RENO, Nev. – Renowned school psychologist and threat assessment expert John Van Dreal opened attendees’ eyes at STN EXPO Reno to the importance of de-escalation techniques and plans for student riders.
While the director of safety and risk management at Salem-Keizer School District in Oregon, Dreal created a system called the Salem-Keizer Cascade Model, a comprehensive, prevention-focused behavioral threat assessment system. He started Tuesday’s lunchtime general session by discussing threat assessment systems objectives.
- Assess threats of potentially harmful or lethal behavior and determine the level of concern and action required.
- Organize resources and strategies to manage situations involving threatening situations that pose a risk of harm to others.
- Maintain a sense of psychological safety, individuals or a group of individuals feeling safe within their own mindset, within the community.
He explained that these factors are unique to the individuals. Van Dreal defined aggression by providing a list of behaviors and where they stand on the aggressive behavior versus the violent aggression chat. All the things before violent aggression are to be expected in the schools and on the bus. Some of these include pushing, slapping, scratching, kicking, etc. Above the line, they are not normal behaviors, he said, including strangling, beating, stabbing, shooting and bombing.
However, some of the items can either be aggressive or violent For example, hitting people with objects can be violent, depending on what the object is. He advised districts to have a threshold for when aggression turns violent and to have a plan in place for when that does happen.
Context and the situation also play a role in the behavior. For instance, Van Dreal asked the audience what it would take to make them a violent person and consider taking another person’s life. Many of the audience members agreed that a threat to their family or children might make them murderous.
He suggested that the question that should be answered is, “Does the situation ‘pose’ a threat,” not “Did the person ‘make’ a threat” He broke down different types of violent situations, such as targeted and reactive.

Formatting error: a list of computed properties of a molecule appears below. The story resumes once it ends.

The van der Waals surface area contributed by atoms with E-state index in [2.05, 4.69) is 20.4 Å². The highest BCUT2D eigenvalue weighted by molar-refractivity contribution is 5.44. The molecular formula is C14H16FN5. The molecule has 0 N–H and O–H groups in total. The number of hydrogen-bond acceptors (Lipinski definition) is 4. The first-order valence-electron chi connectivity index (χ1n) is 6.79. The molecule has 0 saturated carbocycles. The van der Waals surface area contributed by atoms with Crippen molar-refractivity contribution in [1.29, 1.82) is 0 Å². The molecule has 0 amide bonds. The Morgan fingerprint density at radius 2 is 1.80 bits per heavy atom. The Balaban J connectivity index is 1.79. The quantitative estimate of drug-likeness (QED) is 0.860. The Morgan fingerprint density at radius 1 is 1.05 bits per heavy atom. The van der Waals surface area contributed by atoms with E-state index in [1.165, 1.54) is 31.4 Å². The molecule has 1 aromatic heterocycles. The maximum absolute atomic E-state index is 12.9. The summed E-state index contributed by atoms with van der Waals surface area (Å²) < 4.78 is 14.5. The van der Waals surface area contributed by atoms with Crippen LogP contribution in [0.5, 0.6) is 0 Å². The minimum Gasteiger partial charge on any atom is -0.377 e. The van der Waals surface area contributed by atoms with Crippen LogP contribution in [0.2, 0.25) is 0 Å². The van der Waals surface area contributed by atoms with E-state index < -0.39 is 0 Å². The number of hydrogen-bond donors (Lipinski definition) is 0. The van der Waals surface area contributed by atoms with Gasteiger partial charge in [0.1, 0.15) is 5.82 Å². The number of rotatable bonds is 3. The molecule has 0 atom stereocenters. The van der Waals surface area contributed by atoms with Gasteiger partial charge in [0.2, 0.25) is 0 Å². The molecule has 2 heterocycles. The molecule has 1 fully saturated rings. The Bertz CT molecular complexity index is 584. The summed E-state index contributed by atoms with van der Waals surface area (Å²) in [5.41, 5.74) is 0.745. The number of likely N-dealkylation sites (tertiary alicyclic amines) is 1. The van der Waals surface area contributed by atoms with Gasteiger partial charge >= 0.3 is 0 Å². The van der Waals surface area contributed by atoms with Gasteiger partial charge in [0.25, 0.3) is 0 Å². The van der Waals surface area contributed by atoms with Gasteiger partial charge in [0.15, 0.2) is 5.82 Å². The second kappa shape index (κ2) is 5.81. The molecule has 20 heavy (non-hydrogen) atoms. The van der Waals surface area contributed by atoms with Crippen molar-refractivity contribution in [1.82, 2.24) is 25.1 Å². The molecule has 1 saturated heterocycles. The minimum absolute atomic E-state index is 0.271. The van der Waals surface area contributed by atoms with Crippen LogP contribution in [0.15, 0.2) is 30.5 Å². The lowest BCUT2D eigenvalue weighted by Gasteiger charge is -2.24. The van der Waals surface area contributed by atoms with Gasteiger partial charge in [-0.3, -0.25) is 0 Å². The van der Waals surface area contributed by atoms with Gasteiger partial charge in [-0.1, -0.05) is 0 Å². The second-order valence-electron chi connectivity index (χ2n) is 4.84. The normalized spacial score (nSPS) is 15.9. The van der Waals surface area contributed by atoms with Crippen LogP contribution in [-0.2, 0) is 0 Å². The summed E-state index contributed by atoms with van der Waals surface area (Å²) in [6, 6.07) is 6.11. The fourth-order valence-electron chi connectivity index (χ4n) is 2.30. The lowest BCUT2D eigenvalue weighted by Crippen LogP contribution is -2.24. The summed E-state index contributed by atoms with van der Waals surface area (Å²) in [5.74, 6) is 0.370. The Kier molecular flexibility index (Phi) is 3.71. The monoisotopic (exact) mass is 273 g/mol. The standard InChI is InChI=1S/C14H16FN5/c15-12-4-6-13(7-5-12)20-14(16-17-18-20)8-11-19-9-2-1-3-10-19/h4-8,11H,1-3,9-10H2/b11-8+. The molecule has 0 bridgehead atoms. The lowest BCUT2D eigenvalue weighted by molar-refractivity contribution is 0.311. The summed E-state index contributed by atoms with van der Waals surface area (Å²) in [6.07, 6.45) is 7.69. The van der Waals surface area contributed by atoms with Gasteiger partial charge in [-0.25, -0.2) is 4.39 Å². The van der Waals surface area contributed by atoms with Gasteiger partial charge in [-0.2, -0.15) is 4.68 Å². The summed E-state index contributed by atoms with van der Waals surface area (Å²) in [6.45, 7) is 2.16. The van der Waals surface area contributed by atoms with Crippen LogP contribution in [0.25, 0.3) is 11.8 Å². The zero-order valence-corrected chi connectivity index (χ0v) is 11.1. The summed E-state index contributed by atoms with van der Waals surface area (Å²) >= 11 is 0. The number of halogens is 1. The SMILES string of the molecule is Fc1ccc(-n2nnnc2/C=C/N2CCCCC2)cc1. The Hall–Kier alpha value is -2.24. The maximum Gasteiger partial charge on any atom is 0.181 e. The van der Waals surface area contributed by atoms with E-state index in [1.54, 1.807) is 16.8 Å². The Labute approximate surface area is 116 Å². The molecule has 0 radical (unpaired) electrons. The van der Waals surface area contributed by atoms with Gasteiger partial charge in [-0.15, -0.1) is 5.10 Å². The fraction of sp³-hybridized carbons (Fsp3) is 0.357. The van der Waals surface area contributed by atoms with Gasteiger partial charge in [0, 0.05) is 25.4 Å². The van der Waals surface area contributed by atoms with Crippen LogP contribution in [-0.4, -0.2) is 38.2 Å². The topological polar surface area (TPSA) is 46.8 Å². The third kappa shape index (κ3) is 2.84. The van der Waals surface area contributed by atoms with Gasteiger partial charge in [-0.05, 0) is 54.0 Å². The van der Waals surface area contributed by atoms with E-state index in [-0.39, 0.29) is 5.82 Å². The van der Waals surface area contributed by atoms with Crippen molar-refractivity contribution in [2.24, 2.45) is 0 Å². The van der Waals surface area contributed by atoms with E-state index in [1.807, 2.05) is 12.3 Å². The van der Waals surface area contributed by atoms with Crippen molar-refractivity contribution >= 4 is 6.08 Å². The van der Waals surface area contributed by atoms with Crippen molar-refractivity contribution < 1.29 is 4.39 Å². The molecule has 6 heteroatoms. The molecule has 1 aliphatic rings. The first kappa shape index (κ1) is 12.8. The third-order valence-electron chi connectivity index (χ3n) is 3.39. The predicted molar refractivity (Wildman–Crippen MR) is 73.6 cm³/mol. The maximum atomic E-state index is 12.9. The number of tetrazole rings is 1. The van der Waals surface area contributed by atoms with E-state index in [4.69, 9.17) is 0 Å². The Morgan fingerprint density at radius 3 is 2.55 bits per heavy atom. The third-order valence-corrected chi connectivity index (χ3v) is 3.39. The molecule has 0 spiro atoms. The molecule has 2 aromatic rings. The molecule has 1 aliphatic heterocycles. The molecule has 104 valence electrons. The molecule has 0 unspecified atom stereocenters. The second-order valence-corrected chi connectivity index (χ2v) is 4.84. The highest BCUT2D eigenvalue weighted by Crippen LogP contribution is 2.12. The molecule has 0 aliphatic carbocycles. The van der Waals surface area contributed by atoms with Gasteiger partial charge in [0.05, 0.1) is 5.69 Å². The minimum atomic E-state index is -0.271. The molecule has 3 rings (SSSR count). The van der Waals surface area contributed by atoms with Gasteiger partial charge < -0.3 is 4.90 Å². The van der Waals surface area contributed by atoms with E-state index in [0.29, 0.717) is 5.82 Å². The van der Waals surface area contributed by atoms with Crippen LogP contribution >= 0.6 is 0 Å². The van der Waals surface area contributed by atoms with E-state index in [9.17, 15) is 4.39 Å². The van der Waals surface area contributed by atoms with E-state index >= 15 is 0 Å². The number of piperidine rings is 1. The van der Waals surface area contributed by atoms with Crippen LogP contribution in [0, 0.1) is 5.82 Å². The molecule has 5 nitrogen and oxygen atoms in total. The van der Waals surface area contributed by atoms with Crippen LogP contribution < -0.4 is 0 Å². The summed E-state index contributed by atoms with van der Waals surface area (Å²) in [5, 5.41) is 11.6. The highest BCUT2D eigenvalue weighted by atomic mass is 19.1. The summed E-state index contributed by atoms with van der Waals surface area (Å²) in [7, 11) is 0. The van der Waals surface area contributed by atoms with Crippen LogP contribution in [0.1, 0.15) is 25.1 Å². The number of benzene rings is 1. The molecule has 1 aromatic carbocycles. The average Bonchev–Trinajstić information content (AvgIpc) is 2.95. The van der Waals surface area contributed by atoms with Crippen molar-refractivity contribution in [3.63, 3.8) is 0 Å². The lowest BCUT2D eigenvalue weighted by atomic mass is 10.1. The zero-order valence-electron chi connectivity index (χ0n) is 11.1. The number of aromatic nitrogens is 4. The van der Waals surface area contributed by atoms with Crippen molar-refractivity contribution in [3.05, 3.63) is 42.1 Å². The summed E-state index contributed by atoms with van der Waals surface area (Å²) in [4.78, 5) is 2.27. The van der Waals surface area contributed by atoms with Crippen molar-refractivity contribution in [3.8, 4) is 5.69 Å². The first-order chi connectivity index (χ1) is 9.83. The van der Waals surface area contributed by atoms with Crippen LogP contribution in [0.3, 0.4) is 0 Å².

He said reactive situations are the most common in schools. They’re not personal and are absence of planning. Instead, he said, they are often about something else and come from an elevated emotional state or an instance in which the aggressor feels under immediate threat. There are a lot of triggers that can send someone into a reactive state of aggression.
Meanwhile, a targeted attack could be a school shooting, domestic violence or terrorism. They are not the result of someone going mental or snapping, he shared, and instead result from planning.
Van Dreal went on to describe management strategies, adding the greatest protective factor for youth is a positive relationship with someone in the educational system. He advised all staff to be trained in options-based decision-making.
When we know and understand the risks we face and how to prepare and respond, we are better able to identify, prevent, mitigate and recover in emergencies, he said. Options-based decision-making is all of this, Van Dreal explained, adding that the more you know about risk factors, the more you can prepare with those options and have it scripted in practice.
He explained that situational awareness is also an important skill for school bus drivers to have and noted that everyone needs to be in a relaxed awareness level.
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Van Dreal went into detail on the OODA Loop, and how it can be the start of de-escalation practices. OODA stands for Observe, Orient, Decide and Act. He noted that one de-escalation technique is to interrupt the OODA Loop by doing something the other person would least expect. This includes changing the conversation, asking questions, and creating movement, noise or obstacles.
In conclusion, Van Dreal highlighted the importance of advocating for training and documenting the aggressive thresholds in one’s policy.
Brandon Williams, transportation terminal manager for Cherry Creek Schools in Colorado, and Susan Nowland, the district’s safety and training manager, shared with School Transportation News how they could incorporate these techniques into their transportation trainings.
Williams said some of the response could be incorporated into the district’s in-services training as the information Van Dreal provided was very detailed, structured and useful.
“It’s nice to have a plan,” Nowland said. “He breaks it down in a plan, which will help educate, and people can relate to it better. People need structure, and a good, structured plan would be easily to teach and understand.”
She noted that Cherry Creek teaches crisis prevention intervention, but a definitive plan was never discussed for when certain behaviors happen on the bus.
Williams added that even when looking at a fight on the school bus, he will talk about it with certain drivers on a case-by-case basis, but there hasn’t been a formal training on how to handle it.